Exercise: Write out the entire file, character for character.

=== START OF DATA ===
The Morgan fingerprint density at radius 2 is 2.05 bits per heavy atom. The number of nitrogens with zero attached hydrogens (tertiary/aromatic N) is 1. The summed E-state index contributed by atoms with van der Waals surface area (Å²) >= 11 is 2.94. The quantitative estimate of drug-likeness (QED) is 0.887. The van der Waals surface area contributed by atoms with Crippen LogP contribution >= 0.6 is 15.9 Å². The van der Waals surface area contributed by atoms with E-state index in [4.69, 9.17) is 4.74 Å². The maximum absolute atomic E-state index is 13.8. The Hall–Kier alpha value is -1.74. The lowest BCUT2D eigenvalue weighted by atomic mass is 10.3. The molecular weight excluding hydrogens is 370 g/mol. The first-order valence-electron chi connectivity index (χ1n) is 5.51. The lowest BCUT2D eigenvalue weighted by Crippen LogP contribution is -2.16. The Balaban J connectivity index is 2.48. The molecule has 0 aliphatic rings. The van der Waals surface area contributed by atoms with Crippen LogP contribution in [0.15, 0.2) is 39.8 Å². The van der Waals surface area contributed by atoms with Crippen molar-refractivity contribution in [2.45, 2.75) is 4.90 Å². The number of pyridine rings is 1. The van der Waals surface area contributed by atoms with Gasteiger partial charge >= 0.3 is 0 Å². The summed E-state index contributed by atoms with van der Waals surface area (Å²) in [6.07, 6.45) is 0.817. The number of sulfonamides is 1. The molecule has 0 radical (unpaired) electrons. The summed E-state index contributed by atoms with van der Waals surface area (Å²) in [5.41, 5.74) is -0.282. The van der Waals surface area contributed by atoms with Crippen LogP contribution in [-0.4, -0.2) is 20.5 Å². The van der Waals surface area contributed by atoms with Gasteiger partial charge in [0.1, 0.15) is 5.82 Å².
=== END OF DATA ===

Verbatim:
The Morgan fingerprint density at radius 2 is 2.05 bits per heavy atom. The number of nitrogens with zero attached hydrogens (tertiary/aromatic N) is 1. The summed E-state index contributed by atoms with van der Waals surface area (Å²) >= 11 is 2.94. The quantitative estimate of drug-likeness (QED) is 0.887. The van der Waals surface area contributed by atoms with Crippen LogP contribution >= 0.6 is 15.9 Å². The van der Waals surface area contributed by atoms with E-state index in [4.69, 9.17) is 4.74 Å². The maximum absolute atomic E-state index is 13.8. The Hall–Kier alpha value is -1.74. The lowest BCUT2D eigenvalue weighted by atomic mass is 10.3. The molecular weight excluding hydrogens is 370 g/mol. The first-order valence-electron chi connectivity index (χ1n) is 5.51. The lowest BCUT2D eigenvalue weighted by Crippen LogP contribution is -2.16. The Balaban J connectivity index is 2.48. The molecule has 0 aliphatic rings. The van der Waals surface area contributed by atoms with Crippen LogP contribution in [0.15, 0.2) is 39.8 Å². The van der Waals surface area contributed by atoms with Crippen molar-refractivity contribution in [2.45, 2.75) is 4.90 Å². The number of pyridine rings is 1. The van der Waals surface area contributed by atoms with Gasteiger partial charge >= 0.3 is 0 Å². The summed E-state index contributed by atoms with van der Waals surface area (Å²) in [6.07, 6.45) is 0.817. The number of sulfonamides is 1. The molecule has 0 radical (unpaired) electrons. The summed E-state index contributed by atoms with van der Waals surface area (Å²) in [5.41, 5.74) is -0.282. The van der Waals surface area contributed by atoms with Crippen LogP contribution in [-0.4, -0.2) is 20.5 Å². The van der Waals surface area contributed by atoms with Gasteiger partial charge in [0.1, 0.15) is 5.82 Å².